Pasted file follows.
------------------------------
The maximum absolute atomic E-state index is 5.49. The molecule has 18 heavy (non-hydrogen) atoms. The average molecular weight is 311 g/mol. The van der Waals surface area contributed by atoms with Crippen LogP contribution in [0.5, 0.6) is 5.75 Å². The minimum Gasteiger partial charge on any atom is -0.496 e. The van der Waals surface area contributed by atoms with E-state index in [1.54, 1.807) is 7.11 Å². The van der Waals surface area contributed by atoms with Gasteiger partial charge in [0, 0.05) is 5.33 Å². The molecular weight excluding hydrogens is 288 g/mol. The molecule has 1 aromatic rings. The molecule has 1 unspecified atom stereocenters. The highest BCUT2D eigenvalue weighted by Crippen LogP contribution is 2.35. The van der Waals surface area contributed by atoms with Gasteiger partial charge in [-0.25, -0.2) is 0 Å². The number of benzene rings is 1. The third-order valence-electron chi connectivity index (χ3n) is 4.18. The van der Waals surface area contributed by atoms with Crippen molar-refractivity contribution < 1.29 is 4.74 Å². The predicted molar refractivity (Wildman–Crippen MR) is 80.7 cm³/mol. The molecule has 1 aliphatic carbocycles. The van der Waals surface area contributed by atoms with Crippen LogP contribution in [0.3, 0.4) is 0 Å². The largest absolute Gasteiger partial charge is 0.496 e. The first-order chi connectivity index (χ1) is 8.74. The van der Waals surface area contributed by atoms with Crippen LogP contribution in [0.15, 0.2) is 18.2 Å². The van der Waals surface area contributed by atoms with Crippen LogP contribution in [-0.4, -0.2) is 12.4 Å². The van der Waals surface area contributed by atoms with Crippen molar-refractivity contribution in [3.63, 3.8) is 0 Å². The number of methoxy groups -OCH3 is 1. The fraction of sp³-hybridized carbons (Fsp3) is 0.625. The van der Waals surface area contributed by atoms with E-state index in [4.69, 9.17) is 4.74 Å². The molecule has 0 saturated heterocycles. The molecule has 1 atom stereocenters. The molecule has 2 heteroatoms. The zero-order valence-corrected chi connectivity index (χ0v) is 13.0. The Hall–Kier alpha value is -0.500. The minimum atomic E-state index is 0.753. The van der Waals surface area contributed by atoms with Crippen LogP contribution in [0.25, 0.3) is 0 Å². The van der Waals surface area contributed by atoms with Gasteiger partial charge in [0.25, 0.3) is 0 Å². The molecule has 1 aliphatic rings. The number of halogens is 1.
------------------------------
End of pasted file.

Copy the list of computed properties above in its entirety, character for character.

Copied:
The maximum absolute atomic E-state index is 5.49. The molecule has 18 heavy (non-hydrogen) atoms. The average molecular weight is 311 g/mol. The van der Waals surface area contributed by atoms with Crippen LogP contribution in [0.5, 0.6) is 5.75 Å². The minimum Gasteiger partial charge on any atom is -0.496 e. The van der Waals surface area contributed by atoms with E-state index in [1.54, 1.807) is 7.11 Å². The van der Waals surface area contributed by atoms with Gasteiger partial charge in [0, 0.05) is 5.33 Å². The molecular weight excluding hydrogens is 288 g/mol. The molecule has 1 aromatic rings. The molecule has 1 unspecified atom stereocenters. The highest BCUT2D eigenvalue weighted by Crippen LogP contribution is 2.35. The van der Waals surface area contributed by atoms with Gasteiger partial charge in [-0.25, -0.2) is 0 Å². The number of benzene rings is 1. The third-order valence-electron chi connectivity index (χ3n) is 4.18. The van der Waals surface area contributed by atoms with Crippen molar-refractivity contribution < 1.29 is 4.74 Å². The predicted molar refractivity (Wildman–Crippen MR) is 80.7 cm³/mol. The molecule has 1 aliphatic carbocycles. The van der Waals surface area contributed by atoms with Crippen LogP contribution in [0.3, 0.4) is 0 Å². The largest absolute Gasteiger partial charge is 0.496 e. The first-order chi connectivity index (χ1) is 8.74. The van der Waals surface area contributed by atoms with Crippen LogP contribution in [0.15, 0.2) is 18.2 Å². The van der Waals surface area contributed by atoms with Crippen LogP contribution in [-0.4, -0.2) is 12.4 Å². The van der Waals surface area contributed by atoms with Crippen molar-refractivity contribution in [3.63, 3.8) is 0 Å². The number of methoxy groups -OCH3 is 1. The fraction of sp³-hybridized carbons (Fsp3) is 0.625. The van der Waals surface area contributed by atoms with E-state index in [4.69, 9.17) is 4.74 Å². The molecule has 0 saturated heterocycles. The molecule has 1 atom stereocenters. The molecule has 2 heteroatoms. The zero-order valence-corrected chi connectivity index (χ0v) is 13.0. The Hall–Kier alpha value is -0.500. The minimum atomic E-state index is 0.753. The van der Waals surface area contributed by atoms with Crippen LogP contribution in [0.25, 0.3) is 0 Å². The van der Waals surface area contributed by atoms with Gasteiger partial charge in [0.25, 0.3) is 0 Å². The molecule has 1 aliphatic rings. The number of halogens is 1.